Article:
Reversal follows finding that agency violated labor law by imposing own workplace rules on 8K employees represented by AFGE
WASHINGTON – Amid pressure from members of Congress and workers themselves, the Environmental Protection Agency has agreed to return to the bargaining table with the American Federation of Government Employees after unilaterally imposing illegal workplace rules on 8,000 EPA employees covered by the union’s contract.
Under terms of a settlement signed today by both parties, AFGE and EPA will resume negotiations on a new contract within 30 days. AFGE also agreed to withdraw unfair labor practice charges and grievances the union filed against the EPA over the agency’s decision to repudiate the previously negotiated contract and unilaterally impose its own rules on the employees AFGE represents.
“Thanks to the activism of our members and support from so many lawmakers, we have forced EPA back to the table to negotiate a new contract,” AFGE National Secretary-Treasurer Everett Kelley said. “This is a major breakthrough, but we must not become complacent. We are fighting uphill against an administration that wants to strip workers of their rights and make it harder for employees to do their jobs. We must keep up the pressure on EPA management to ensure they stick to the agreement and bargain with us in good faith on a new contract that adheres to the law and equips employees with the resources and support needed to carry out their vital mission.”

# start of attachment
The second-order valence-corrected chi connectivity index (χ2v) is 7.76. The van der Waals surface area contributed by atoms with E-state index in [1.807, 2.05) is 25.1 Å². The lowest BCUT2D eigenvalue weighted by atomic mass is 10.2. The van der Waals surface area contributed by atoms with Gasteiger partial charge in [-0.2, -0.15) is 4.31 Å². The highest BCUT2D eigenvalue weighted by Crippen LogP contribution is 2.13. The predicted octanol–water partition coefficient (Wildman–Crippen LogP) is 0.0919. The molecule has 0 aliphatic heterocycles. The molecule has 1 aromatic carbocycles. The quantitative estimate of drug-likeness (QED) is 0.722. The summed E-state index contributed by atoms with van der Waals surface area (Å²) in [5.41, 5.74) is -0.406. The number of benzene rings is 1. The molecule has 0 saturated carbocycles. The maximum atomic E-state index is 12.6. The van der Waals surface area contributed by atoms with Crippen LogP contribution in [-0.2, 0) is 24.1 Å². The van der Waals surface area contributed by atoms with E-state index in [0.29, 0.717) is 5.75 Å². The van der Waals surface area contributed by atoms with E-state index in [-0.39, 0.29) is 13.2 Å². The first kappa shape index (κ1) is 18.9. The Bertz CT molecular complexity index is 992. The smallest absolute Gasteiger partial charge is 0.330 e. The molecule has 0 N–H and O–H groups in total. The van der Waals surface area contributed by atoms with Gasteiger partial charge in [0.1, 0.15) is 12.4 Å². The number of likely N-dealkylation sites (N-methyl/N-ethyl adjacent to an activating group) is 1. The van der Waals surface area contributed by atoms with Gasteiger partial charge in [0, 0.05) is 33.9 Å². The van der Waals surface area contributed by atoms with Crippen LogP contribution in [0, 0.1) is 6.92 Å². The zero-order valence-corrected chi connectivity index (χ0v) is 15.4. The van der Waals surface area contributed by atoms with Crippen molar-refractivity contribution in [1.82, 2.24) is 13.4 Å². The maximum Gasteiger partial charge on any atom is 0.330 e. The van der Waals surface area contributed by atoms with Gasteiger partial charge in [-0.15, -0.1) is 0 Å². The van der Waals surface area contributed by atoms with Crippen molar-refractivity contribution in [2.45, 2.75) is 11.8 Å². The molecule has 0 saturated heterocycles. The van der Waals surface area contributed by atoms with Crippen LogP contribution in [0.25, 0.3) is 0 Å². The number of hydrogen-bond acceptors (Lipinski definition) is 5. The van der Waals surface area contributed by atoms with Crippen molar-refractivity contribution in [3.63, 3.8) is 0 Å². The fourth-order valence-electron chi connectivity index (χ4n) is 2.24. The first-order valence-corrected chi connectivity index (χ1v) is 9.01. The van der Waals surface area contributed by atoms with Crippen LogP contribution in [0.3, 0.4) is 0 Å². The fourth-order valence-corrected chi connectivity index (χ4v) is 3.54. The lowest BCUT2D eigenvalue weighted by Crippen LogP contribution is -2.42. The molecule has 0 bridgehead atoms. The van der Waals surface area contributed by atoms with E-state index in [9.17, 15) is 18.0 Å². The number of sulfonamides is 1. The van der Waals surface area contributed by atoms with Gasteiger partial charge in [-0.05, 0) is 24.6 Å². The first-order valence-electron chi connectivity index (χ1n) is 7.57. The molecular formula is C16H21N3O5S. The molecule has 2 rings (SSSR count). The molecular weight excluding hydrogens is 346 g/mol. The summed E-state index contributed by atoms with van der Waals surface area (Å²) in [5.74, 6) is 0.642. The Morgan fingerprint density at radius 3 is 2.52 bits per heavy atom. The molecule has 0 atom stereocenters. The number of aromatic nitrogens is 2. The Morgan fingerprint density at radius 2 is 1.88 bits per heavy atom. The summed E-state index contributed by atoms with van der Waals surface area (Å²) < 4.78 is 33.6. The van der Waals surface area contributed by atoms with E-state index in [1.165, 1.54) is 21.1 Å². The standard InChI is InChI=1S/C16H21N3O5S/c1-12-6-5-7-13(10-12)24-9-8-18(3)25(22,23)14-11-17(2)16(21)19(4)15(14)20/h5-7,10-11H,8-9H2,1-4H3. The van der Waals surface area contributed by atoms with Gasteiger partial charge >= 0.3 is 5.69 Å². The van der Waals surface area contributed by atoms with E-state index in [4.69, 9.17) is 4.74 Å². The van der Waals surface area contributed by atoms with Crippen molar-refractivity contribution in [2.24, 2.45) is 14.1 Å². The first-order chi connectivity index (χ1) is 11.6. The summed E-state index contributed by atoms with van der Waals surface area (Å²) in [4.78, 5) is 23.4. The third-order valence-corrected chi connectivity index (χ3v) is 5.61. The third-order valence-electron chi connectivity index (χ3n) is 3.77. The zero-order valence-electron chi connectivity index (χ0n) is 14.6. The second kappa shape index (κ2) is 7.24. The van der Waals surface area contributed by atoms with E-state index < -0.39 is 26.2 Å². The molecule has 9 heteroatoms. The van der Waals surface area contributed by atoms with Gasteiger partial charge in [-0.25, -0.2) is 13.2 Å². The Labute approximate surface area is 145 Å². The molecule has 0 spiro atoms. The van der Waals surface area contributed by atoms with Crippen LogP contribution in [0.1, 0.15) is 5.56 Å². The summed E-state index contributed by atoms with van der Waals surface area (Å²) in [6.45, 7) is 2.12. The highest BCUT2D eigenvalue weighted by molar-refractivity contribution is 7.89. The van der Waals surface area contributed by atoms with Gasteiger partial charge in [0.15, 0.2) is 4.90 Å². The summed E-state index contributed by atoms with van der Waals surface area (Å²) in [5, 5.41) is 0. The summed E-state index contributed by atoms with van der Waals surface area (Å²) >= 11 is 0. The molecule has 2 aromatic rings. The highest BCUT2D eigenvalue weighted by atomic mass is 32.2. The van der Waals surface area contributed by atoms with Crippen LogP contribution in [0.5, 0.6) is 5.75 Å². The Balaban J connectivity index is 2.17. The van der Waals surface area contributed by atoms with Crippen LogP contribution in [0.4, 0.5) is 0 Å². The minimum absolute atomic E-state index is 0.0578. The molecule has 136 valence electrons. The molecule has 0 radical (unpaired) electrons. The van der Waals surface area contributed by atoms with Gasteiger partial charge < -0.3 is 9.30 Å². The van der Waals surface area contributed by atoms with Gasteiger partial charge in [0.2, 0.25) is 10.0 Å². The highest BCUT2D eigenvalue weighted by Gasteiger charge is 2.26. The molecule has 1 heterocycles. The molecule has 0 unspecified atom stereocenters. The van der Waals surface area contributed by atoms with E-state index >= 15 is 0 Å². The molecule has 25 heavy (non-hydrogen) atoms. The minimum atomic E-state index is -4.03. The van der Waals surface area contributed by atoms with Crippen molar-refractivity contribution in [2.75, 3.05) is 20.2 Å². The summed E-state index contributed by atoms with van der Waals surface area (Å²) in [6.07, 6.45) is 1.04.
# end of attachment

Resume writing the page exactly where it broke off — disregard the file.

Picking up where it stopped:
In October, an investigator with the Federal Labor Relations Authority notified both parties that the agency had found merit with the union’s charges that the agency had acted unlawfully. Under the terms of the settlement announced today, EPA has agreed to come back to the table to bargain important employee rights the agency unilaterally stripped away with its imposition of a management edict. AFGE will be able to bargain for improvements on important provisions around telework, work schedules, procedures for addressing worksite grievances, and access for employees to their union representatives.
EPA began enforcing its illegal management edit on July 8. The illegal rules allowed the agency to evict union representatives from office space it previously provided, deny employees access to fair representation at the worksite, unilaterally exclude employees from telework, discard agreements used to enforce employment laws and policies at the worksite, and remove employees who have voluntarily joined AFGE from union membership without their consent.
Many of these provisions mirror those contained in three executive orders issued by the Trump administration in May 2018 that have been challenged by AFGE and other unions.
EPA’s decision to return to the table follows intense pressure from employees and their representatives in Congress. In October, 41 U.S. Senators sent a letter to EPA Administrator Andrew Wheeler encouraging him to return to the bargaining table. The next month, 228 members of the U.S. House sent a similar letter to Wheeler.
“Through its refusal to bargain in good faith with the union, the EPA jeopardizes the agency’s mission, public health, and the environment,” the House lawmakers wrote.
More information is online at www.afge.org/epacontract.